LONDON — I’ve been writing my column from Europe for two weeks, observing the rise of populist nationalism and its impact on democracy. In London, on Friday, I watched that political trend claim its most prominent victim so far.
That was the day Britain’s Prime Minister Theresa May announced her resignation – set for June 7. The humiliation is compounded because she must first take part in President Donald Trump’s state visit (June 3-5) with his entire family.
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» Read the full text of Theresa May’s resignation speech
The immediate cause of her downfall was her failure to lead Britain out of the European Union, as voters demanded by a 52-48 percent margin in a 2016 referendum. She was never able to find a Brexit formula that would satisfy both EU officials and a majority in Parliament.
The country remains bitterly divided, with many Remainers urging a second referendum and Leavers crying foul that the referendum hasn’t been implemented.
Sitting in the visitors’ gallery of the House of Commons on Wednesday, I watched May being grilled mercilessly by MPs from her own party. On Thursday, Conservatives insisted she quit, after months of a demoralizing spectacle in which “the mother of parliaments” was paralyzed over Brexit.
But Britain’s political trauma is about something much bigger than Brexit or May’s flaws. And it holds a warning for U.S. politicians from both sides of the aisle.
May’s downfall reflects the abject failure of Britain’s two main parties – the center-right Conservatives and center-left Labor – to make a clear case to voters about whether to Brexit or not.
The failure of the centrists opens the door to the extremes.
The vast majority of Labor Party voters voted “Remain” in the 2016 referendum, but the party’s far-left leader, Jeremy Corbyn, ignored them because he is a Euroskeptic. Meantime, the Conservative Party is deeply divided over whether to leave or remain, so it could never agree on a Brexit plan.
This left the door open for the populists who promote Britain First and “restore British sovereignty” as the answer to every problem.
In European Parliament elections held here May 23 (results won’t be announced until May 26), polls predicted the Conservatives would be wiped out as their voters swing en masse to the brand-new Brexit Party. That party’s Trump-friendly leader and Fox news commentator, Nigel Farage, wants to quit the EU with no deal at all.
» Read more from Trudy Rubin in Europe: European Parliament elections: Should Americans worry about a new alliance of populists and nationalists?
As I witnessed in 2016, when I was in London at the time of the referendum, Farage and the Leave lobby were willing to trade in outright lies. Like the threat of a Muslim immigrant invasion (Britain took none of the 2015 Syrian refugee flood) and the promise that an exit would put 350 million British pounds a week, then about $470 million U.S., into the health service.
But Remainers never responded to the legitimate concerns of some voters that the EU is indeed too bureaucratic and unresponsive. They never made a strong case for why it is essential for Western democracies to stand together, in economics and politics, against a rising China and a malicious Russia. And Remainers still refuse to work together across party lines.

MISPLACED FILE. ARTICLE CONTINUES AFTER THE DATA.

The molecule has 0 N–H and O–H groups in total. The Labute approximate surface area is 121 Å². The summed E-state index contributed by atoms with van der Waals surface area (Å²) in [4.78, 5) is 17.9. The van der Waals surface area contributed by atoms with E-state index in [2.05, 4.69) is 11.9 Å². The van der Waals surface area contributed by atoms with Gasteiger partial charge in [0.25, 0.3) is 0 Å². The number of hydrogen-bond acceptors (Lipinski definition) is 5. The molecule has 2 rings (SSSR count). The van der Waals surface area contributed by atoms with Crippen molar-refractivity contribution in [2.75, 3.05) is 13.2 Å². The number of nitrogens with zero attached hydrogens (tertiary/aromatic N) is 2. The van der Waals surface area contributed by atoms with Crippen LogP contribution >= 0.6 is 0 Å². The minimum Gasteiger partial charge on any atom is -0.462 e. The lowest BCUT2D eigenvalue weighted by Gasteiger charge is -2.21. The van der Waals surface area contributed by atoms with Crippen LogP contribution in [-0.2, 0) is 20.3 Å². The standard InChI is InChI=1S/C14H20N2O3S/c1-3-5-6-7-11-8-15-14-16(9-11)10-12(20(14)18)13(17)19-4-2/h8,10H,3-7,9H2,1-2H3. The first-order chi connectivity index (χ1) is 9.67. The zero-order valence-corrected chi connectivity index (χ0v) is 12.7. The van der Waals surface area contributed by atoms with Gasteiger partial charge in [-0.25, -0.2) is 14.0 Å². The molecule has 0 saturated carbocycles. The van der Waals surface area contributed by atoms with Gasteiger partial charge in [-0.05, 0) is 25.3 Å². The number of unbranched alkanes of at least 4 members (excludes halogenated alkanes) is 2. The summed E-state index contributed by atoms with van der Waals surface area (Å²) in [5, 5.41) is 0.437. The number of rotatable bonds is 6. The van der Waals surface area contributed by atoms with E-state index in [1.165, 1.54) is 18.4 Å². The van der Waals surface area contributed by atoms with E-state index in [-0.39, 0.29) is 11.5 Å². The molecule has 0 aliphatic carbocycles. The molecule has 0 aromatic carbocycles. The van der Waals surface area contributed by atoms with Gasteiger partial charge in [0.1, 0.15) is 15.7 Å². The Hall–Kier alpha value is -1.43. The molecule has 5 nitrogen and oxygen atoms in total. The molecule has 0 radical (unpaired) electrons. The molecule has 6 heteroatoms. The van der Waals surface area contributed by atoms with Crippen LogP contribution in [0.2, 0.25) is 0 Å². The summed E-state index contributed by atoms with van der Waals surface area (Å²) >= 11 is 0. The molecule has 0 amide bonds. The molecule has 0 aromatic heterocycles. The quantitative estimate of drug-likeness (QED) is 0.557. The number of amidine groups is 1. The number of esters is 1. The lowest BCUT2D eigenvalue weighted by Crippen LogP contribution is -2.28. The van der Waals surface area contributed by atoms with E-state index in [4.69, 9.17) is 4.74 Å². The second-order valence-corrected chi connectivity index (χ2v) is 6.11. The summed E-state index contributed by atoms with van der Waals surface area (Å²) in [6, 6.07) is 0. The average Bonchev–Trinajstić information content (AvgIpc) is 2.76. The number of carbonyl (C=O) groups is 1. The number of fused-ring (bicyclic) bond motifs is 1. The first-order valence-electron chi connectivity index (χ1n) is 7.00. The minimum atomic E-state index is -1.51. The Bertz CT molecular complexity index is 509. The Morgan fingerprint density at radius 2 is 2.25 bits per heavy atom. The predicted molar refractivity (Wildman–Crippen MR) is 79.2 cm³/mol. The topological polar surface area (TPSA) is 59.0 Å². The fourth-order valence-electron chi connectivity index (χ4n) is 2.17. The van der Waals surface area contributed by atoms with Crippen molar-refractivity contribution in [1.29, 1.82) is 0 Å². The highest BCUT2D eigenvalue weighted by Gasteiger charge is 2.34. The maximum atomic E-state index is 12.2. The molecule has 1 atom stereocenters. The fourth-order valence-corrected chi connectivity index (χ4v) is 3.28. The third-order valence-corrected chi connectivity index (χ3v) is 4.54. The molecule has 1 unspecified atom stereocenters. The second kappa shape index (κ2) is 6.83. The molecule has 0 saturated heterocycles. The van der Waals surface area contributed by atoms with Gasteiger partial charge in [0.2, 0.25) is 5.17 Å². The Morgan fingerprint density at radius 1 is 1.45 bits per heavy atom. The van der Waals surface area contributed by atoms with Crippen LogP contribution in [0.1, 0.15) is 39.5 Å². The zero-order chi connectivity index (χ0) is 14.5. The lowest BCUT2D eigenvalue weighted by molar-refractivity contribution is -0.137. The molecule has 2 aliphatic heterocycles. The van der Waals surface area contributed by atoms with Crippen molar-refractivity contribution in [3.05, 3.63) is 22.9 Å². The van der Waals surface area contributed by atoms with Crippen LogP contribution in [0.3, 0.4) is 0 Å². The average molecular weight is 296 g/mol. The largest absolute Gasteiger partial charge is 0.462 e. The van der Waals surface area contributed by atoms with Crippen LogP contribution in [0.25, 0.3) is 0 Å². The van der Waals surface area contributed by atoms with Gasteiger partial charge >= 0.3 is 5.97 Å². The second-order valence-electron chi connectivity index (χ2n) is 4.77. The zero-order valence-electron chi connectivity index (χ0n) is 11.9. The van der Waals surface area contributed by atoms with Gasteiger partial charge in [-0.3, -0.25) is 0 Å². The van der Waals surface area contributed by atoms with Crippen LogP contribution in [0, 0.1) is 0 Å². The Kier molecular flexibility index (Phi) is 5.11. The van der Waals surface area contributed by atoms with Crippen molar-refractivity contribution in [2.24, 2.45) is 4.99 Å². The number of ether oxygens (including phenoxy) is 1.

All the passion was, and is, on the Leave side.
Now Farage, who spearheaded the 2016 referendum and founded the new Brexit Party, is promising that the British can pull out of the EU with no deal at no economic cost. This is utter nonsense.
But Farage is skillfully playing on many voters’ feelings that neither of the two main political parties is listening to voters. Although he has put forth no economic platform, and is deeply conservative, he portrays himself as the friend of those who have been left behind by globalization.
And he has softened his often strident language. He presents Britain First — and the regaining of British “sovereignty” -- as the answer to all of the country’s problems.
“This is about far more than leaving the EU, “ he trumpeted at a large Brexit Party rally I attended Tuesday. ”It is about a fundamental question of democracy. Do you trust the political class?”
“Nooooo!” the crowd responded.
And who was in that crowd? I did find conspiracy theorists and anti-Semites, who insisted that Hungarian American (and Jewish) financier George Soros controlled the world and the “puppet” May. I also found ordinary citizens who felt betrayed or ignored by the mainstream parties, and who saw Farage as “honest” and “concerned about real people.”
“We are attempting a peaceful political revolution in this country,” Farage promised his rally. He claims his new party will run in the next British election and upend the two-party system.
Meantime, the leading Conservative candidate to replace May is the cynical Boris Johnson, a mop-headed demagogue who promoted some of the biggest falsehoods behind the 2016 referendum. Now, he too, promotes the idea that a no-deal Brexit will have no economic downside. Magical thinking.
The lesson of May’s sad resignation is this: The failure of centrist parties to connect with voters – and put forward clear platforms -- invites the rise of populists whose promises appeal to emotions, not facts. Neither Farage nor Johnson is likely to manage a no-deal Brexit.
And all this is happening just before Trump arrives next week. We can expect him to intervene in British politics by tipping his hat to his friend Nigel Farage.